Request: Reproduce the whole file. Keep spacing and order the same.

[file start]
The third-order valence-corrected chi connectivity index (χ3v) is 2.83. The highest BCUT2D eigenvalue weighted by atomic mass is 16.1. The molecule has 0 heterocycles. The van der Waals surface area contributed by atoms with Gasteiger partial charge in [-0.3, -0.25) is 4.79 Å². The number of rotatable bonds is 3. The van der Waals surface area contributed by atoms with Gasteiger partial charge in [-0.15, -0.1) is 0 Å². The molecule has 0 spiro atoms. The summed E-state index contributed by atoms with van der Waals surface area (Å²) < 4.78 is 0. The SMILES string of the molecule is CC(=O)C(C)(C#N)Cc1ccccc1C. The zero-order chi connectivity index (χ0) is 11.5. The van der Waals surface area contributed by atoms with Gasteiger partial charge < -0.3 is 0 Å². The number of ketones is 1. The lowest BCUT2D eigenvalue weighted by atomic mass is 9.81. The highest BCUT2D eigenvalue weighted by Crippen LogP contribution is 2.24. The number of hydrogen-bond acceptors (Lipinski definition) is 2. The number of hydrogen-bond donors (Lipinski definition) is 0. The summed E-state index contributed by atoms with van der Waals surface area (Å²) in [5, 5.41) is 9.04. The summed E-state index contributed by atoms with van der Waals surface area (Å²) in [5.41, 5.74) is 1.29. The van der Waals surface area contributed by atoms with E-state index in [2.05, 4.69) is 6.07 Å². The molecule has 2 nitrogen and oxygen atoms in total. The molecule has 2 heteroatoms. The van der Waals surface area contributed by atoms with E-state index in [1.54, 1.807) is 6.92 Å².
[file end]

The third-order valence-corrected chi connectivity index (χ3v) is 2.83. The highest BCUT2D eigenvalue weighted by atomic mass is 16.1. The molecule has 0 heterocycles. The van der Waals surface area contributed by atoms with Gasteiger partial charge in [-0.3, -0.25) is 4.79 Å². The number of rotatable bonds is 3. The van der Waals surface area contributed by atoms with Gasteiger partial charge in [-0.15, -0.1) is 0 Å². The molecule has 0 spiro atoms. The summed E-state index contributed by atoms with van der Waals surface area (Å²) < 4.78 is 0. The SMILES string of the molecule is CC(=O)C(C)(C#N)Cc1ccccc1C. The zero-order chi connectivity index (χ0) is 11.5. The van der Waals surface area contributed by atoms with Gasteiger partial charge < -0.3 is 0 Å². The number of ketones is 1. The lowest BCUT2D eigenvalue weighted by atomic mass is 9.81. The highest BCUT2D eigenvalue weighted by Crippen LogP contribution is 2.24. The number of hydrogen-bond acceptors (Lipinski definition) is 2. The number of hydrogen-bond donors (Lipinski definition) is 0. The summed E-state index contributed by atoms with van der Waals surface area (Å²) in [5, 5.41) is 9.04. The summed E-state index contributed by atoms with van der Waals surface area (Å²) in [5.41, 5.74) is 1.29. The van der Waals surface area contributed by atoms with E-state index in [2.05, 4.69) is 6.07 Å². The molecule has 2 nitrogen and oxygen atoms in total. The molecule has 2 heteroatoms. The van der Waals surface area contributed by atoms with E-state index in [1.54, 1.807) is 6.92 Å².